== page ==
Magazine article The Spectator

Opera Who Are They? Tristan Und Isolde Act II Barbican

Magazine article The Spectator

Opera Who Are They? Tristan Und Isolde Act II Barbican

Article excerpt

There aren't many operas from which you can extract a single act and make a concert of it, in fact I can't think of any except ones by Wagner. I've been to Act I of Die Walkure, Act III of Die Meistersinger, Act III of Parsifal at the Proms, Act II of Lohengrin, and several times to Act II of Tristan und Isolde.

It's not that Wagner's acts tend to be longer than anyone else's, they don't: Handel's often last as long, so do Rossini's. It's rather that some of Wagner's greatest acts are so rich in musical and dramatic material, so perfectly shaped and have so powerful an impact, quite apart from being extremely demanding of their performers, that it is a luxury to be able to give them all you've got and not have to look forward, after an interval of chat and drink, to another draining 80 minutes.

Act II of Tristan would seem to be, perhaps more than any of the others, an ideal case. In the past three or four years we've had it under Rattle at the Proms, under Jurowski, and now, at the Barbican, coupled with Schubert's Unfinished Symphony, under Daniel Harding. On each occasion I have had mixed feelings, up to a point independently of the merits or otherwise of the performance. The one I responded to most ardently was the Prom under Simon Rattle, where the tenor was virtually voiceless, the conducting electrifying.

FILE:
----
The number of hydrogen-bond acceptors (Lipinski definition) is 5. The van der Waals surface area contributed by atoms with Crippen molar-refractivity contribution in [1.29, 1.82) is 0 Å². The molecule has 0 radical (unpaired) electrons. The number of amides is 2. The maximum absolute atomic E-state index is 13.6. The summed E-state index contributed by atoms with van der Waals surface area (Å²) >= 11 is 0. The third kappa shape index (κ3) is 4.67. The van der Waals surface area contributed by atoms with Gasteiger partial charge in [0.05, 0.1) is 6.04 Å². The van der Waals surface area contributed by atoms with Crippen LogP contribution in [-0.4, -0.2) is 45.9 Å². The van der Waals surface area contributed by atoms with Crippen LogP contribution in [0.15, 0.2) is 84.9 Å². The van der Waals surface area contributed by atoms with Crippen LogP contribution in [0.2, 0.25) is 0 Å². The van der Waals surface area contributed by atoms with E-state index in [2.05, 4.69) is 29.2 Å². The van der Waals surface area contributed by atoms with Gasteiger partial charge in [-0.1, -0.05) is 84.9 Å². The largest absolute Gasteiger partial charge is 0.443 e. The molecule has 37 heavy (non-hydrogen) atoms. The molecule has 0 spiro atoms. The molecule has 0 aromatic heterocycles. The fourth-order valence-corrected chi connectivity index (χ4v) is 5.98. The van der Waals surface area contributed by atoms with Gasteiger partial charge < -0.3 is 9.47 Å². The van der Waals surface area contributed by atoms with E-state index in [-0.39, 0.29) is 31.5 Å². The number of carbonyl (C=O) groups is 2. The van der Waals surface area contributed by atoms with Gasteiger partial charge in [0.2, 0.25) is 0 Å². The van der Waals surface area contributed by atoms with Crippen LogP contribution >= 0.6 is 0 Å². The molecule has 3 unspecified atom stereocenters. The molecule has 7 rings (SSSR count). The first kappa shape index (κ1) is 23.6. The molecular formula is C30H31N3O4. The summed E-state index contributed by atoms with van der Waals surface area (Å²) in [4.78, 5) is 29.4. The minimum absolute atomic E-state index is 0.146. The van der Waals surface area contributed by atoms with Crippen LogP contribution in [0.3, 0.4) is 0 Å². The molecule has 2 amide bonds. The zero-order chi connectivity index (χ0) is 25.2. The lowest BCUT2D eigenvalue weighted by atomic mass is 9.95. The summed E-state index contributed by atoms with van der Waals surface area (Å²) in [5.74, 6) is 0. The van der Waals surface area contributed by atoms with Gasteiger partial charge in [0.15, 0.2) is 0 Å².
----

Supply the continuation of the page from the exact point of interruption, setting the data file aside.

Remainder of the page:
I suppose that the reason that Act II is thought to be so excerptable is that it has the love duet, which apparently is most people's favourite part of the work. Yet it is the part that is hardest to bring off. It's not only a matter of its immense proportions - about 40 minutes, if it doesn't have the heinous cut that is still common, ten minutes of inspired and indispensable music - but of the series of climaxes, which have to be impeccably scaled if it's not to turn into a shapeless though exciting mess. The opening few minutes, as Tristan arrives and the lovers are incoherent with ecstasy and relief, can more or less look after themselves. The long passage where the lovers accuse Day of all their sufferings and misdeeds is particularly brilliantly scored, but needs to be shaped as a long decrescendo. The central passage, up to the extraordinary line 'Then I myself am the world', requires both delicacy and an enormous climax. Brang£ne's watch song is probably the most sheerly beautiful music in the entire score.

Then follows the philosophical discussion that leads Tristan to his priestly intoning of 'So might we then together die', and a long build-up until caution should seem to be blown away in the lovers' rapture, something that I have only heard brought off in the theatre by Reginald Goodall. …

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